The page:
Infants, toddlers and preschoolers are among the most at-risk populations when it comes to serious scalds and other similar burns. According to the American Burn Association, about 21,000 children received treatment for scalding burns in 2003. Scald burns in children account for about 65 percent of all burn injuries for children under four; treatment for these injuries costs about $44 million each year nationwide.
Young children have thinner skin than their parents or even older siblings, so even a short exposure to an extremely hot liquid can lead to critical burn injuries. Unfortunately, many do not yet understand the danger of hot stoves, coffee makers, kettles, or other appliances. At the same time, children have much less control over their environment than adults and are not always capable of recognizing and avoiding an unsafe situation where burns could occur.
The good news is that a great majority of scald injuries are preventable with the right precautions. If you have a young child in your family, these tips could save your child from the immense pain of a burn injury.
Be Aware of Bath Time Dangers
Parents often think of the drowning risks of bath time, but many fail to consider the dangers of hot water. Some tips to ensure the bath water is not too warm for your youngster include:
- Run cold water first, then add warm water to reach a comfortable temperature
- Test the water temperature with your elbow, which offers a better indicator of heat than your hand
- Face young children away from the knobs and tap while bathing, and at least an arm’s length away
- Use child-proof covers to prevent them from turning on the water when you are not present
- Keep the bathroom door closed to discourage attempting to turn on the water
Do not forget to check your hot water heater, as well. Setting it at 120°-125°F can help to prevent most scalds while also allowing adults to take hot showers. According to a study published in Injury Prevention, more than 80 percent of homes have their water heaters set at 130°F or higher, which can cause full-thickness burns with only 30 seconds of exposure in children.
Take Precautions in the Kitchen
The kitchen is the most dangerous place in the house for curious toddlers and preschoolers. Keeping young children out of the kitchen is the best idea, although it is not always practical. When possible, use baby gates to keep children out of the kitchen.
If you are watching your child while also preparing a meal, consider putting babies in a high chair or playpen, and sitting older children down at the table with a craft or other activity to occupy their time.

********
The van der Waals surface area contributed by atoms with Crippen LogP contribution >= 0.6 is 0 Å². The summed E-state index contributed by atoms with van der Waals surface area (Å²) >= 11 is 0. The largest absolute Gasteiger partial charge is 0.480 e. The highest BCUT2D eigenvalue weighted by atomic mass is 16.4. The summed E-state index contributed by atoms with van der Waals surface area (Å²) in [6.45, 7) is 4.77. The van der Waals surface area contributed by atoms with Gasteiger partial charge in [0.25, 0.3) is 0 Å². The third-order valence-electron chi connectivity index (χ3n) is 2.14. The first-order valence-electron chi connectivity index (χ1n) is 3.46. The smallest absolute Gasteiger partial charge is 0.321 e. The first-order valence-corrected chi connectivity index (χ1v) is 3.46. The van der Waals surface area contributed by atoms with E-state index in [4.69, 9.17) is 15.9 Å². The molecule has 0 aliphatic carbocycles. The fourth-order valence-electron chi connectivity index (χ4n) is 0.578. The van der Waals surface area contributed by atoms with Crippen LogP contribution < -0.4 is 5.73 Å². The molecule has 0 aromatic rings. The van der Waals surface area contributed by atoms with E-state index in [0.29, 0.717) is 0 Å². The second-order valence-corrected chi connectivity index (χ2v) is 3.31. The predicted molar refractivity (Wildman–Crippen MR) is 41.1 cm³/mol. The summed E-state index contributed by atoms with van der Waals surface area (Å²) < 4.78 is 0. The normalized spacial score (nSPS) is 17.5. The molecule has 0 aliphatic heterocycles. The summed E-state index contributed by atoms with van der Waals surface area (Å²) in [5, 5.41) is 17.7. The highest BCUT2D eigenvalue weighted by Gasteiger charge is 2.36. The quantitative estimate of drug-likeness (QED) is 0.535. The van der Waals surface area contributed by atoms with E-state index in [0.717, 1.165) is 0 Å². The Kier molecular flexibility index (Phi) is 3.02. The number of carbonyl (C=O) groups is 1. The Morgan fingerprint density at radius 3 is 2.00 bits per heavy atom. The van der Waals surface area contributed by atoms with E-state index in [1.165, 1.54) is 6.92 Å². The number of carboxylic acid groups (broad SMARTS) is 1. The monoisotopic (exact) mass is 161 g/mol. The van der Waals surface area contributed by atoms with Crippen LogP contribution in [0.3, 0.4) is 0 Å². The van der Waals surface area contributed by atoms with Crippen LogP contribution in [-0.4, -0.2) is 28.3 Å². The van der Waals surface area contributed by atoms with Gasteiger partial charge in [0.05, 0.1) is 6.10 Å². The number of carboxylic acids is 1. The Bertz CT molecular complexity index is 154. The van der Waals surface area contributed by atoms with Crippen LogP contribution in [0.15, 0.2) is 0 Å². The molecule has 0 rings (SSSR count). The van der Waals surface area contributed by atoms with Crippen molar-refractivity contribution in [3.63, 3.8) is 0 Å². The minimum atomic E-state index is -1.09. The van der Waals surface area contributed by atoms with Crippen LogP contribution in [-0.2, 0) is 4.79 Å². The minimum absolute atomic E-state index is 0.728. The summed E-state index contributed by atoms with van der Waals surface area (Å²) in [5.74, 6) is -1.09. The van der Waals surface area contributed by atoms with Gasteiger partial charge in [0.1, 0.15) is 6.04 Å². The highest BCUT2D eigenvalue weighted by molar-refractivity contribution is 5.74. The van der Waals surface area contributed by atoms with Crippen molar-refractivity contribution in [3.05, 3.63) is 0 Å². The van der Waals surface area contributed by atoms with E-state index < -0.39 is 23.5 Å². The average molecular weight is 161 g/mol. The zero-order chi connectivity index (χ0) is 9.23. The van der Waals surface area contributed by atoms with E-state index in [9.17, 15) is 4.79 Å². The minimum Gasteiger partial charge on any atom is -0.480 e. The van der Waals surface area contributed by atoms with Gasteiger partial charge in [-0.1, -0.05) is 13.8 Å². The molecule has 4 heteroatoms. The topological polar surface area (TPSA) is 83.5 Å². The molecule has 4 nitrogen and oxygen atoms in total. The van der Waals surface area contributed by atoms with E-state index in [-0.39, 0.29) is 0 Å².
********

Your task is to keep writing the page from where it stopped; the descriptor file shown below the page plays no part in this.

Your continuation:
Be Proactive When Cooking
Children are naturally curious, and that curiosity extends to the things that happen on top of the stove, in the oven, and with other kitchen appliances. For this reason, it pays to take extra precautions when cooking or preparing hot drinks. Best practices include:
- Using a stove guard to prevent children from reaching the stove top
- Turning the handles of pots, pans, and even the coffee maker carafe away from the edge of the stove or countertop
- Install a child-proof lock on the oven to prevent children using the door as a stool
- Buy child-proof guards to prevent children from turning on a burner if your stove has knobs on the front
Be Careful with Hot Drinks
Hot drinks are a leading cause of scald injuries in both children and adults. Hot coffee, tea, hot chocolate, or even milk can cause serious burns in only a few seconds. This is especially true of many store-bought coffee drinks, which are often extremely hot.
While many parents enjoy drinking coffee or tea, it is paramount to keep these drinks out of the reach of young children.
Avoid putting them in the cup holder on the stroller, where even a small bump could cause the beverage to splash onto your child. Lastly, avoid drinking hot drinks while carrying or holding young children. Accidents happen, but it is better to spill your hot coffee on your own lap than on your child.
After a Child Burn Injury
We know that accidents happen, even to the most careful parents. After your child suffers a burn injury, you may be at a loss for where to turn. It can be a truly terrifying experience, but we can help. Burn Victims Resource has information about treatment options, support groups, school reentry programs, and your legal options if your child’s burn injury was the result of another party’s negligence.
Give us a call today at 844-549-8774 to speak with a lawyer referral specialist who can connect you with a lawyer.